The Loess Plateau is a plateau or high plain that covers more than 250,000 sq mi in the middle and upper reaches of the Yellow River in China. Also referred to as the Huangtu Plateau, the plateau encompasses the following provinces: Gansu, Shanxi, Shaanxi, Ningxia, and the autonomous region of Inner Mongolia. Over 50 million people live on or are dependent on the plateau, which was once covered in fertile soil that was ideal for agriculture. However, centuries of overgrazing, deforestation, and population pressure resulted in the degradation of the ecosystem, and finally to desertification. In fact, the plateau's soil is considered to be the most highly erodible soil on Earth.
Degradation of the Loess Plateau
In 1963, floods devastated the village of Dazhai, which is located within the plateau, leaving thousands of people homeless and without a source of income. The local Communist Party promised to establish new and productive villages under the "Learn from Dazhai under agriculture" campaign. The restoration program included clearing vast land for agriculture to create self-employment opportunities for local populations. The initial success of the plan prompted other neighboring villages to adopt the same program, and within ten years the entire plateau had been converted to agricultural farms. However, wind and floods eroded the soil, flushing out nutrients and other organic matter. Farmers worked tirelessly to create new terraces, but they were subsequently worn away in an endless cycle of erosion. By the early 1980s, the once productive fields had turned into barren land that could not support agriculture or human habitation. Cultivation, overgrazing, and the deforestation of the plateau led to the impoverishment of the local population, placing more than 90 million people in an endless cycle of poverty. In 1981, the government launched a campaign designed to reforest the plateau by increasing its forest cover from 8.6% to 18.2% in less than 20 years. However, planting trees was not enough to reduce soil erosion and improve agricultural production. In 1994, the Loess Watershed Rehabilitation Project was introduced, and included planting trees, shrubs, grass, built gabions and retention dams, and enforced zero grazing policies.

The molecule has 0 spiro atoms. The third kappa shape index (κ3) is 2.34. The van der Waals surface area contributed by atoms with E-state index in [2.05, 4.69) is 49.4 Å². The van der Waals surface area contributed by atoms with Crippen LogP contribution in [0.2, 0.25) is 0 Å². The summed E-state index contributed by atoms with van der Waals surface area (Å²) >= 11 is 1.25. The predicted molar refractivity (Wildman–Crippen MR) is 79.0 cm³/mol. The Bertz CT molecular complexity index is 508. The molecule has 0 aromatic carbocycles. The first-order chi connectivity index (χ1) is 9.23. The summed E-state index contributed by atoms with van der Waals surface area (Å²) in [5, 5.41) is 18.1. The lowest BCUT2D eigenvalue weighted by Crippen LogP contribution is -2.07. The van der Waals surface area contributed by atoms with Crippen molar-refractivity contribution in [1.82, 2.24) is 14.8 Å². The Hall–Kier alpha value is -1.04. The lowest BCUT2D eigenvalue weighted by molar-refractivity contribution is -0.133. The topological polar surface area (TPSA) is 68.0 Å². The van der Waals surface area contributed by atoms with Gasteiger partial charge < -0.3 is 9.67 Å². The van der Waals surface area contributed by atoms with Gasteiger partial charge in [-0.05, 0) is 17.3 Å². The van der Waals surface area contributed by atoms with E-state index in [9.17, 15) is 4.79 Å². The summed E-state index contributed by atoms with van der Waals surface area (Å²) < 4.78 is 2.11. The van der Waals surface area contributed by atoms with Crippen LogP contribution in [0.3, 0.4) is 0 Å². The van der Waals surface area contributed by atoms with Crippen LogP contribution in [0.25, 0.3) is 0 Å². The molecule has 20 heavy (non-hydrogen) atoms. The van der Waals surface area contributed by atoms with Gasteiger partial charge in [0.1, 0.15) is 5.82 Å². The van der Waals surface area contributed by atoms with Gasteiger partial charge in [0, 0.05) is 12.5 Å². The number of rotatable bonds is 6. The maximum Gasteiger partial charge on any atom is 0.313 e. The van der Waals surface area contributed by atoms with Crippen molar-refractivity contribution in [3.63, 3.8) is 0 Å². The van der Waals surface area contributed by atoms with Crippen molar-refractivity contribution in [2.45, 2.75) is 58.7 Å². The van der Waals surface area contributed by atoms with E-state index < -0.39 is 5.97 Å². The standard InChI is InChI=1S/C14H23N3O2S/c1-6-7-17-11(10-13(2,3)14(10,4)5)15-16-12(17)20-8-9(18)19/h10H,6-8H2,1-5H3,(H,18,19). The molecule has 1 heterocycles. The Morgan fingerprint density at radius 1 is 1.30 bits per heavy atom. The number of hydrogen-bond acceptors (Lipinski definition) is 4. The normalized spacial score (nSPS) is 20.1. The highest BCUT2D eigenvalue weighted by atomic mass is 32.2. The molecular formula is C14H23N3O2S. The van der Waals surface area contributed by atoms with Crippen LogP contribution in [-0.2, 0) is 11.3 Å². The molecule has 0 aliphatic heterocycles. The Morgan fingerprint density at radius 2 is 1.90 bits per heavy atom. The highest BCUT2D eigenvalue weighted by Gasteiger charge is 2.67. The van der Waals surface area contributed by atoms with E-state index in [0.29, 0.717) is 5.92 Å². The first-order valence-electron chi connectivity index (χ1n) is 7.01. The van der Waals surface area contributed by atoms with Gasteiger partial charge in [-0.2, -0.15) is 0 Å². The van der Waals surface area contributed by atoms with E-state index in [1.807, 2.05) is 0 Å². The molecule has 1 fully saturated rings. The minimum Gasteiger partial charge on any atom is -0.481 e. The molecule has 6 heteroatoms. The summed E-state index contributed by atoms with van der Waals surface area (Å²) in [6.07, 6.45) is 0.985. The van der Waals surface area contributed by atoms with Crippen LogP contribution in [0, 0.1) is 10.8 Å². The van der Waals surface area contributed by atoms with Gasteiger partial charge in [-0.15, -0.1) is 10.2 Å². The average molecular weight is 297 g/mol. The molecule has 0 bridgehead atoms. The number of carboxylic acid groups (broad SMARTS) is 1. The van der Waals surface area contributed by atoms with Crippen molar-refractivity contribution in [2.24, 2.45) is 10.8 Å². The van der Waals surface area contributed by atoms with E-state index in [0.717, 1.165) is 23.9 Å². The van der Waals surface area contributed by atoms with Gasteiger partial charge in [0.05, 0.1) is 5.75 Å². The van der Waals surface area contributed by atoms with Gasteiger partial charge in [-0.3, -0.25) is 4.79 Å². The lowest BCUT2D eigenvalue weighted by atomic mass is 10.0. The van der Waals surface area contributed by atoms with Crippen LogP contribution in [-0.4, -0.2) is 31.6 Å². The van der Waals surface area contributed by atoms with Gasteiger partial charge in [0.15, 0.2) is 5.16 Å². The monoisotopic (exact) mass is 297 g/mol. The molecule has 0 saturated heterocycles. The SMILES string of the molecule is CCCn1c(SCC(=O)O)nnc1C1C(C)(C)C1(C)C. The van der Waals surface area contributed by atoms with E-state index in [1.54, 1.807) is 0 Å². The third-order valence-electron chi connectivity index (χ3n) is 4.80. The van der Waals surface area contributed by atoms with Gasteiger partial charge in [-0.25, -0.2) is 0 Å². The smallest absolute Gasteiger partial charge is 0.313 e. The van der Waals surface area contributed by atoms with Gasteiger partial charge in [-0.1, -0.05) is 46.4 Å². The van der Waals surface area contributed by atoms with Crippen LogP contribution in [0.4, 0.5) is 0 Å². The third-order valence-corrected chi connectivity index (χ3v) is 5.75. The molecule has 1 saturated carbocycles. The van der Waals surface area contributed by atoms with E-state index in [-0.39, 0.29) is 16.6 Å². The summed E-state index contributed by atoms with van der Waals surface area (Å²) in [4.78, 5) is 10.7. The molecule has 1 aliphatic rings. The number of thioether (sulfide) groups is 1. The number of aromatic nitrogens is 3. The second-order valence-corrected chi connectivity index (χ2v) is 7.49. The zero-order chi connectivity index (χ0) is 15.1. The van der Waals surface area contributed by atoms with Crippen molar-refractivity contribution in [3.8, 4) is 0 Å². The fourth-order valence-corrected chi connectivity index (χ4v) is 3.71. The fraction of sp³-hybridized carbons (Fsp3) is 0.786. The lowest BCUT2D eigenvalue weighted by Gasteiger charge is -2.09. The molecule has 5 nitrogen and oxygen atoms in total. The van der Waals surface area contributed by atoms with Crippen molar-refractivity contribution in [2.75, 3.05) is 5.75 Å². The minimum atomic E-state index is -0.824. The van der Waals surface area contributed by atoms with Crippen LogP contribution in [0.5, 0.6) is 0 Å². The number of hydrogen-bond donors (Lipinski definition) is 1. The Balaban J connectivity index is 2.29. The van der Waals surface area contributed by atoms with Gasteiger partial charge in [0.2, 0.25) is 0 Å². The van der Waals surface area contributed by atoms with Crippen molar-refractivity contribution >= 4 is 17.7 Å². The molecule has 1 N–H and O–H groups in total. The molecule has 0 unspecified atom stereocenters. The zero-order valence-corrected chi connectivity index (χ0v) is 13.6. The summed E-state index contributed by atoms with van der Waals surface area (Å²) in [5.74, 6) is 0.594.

Restoration of the Loess Plateau
By 2005, the rehabilitation project had resulted in some level of improvement, as more trees and grass remain green. Although the Chinese government no longer plays an active role in managing the erosion, sustainable policies by local governments, the participation of local communities, technical support, and improved agricultural systems continue to rehabilitate and improve the plateau. Agricultural income has improved considerably and more than 20 million people have been lifted out of extreme poverty. In addition, bans on field grazing and deforestation have increased perennial vegetation to 34%. The World Food Programme and the World Bank continuously engage local populations and support environmental development in the region to avoid a potential food shortage crisis.
About the Author
Victor Kiprop is a writer from Kenya. When he's not writing he spends time watching soccer and documentaries, visiting friends, or working in the farm.
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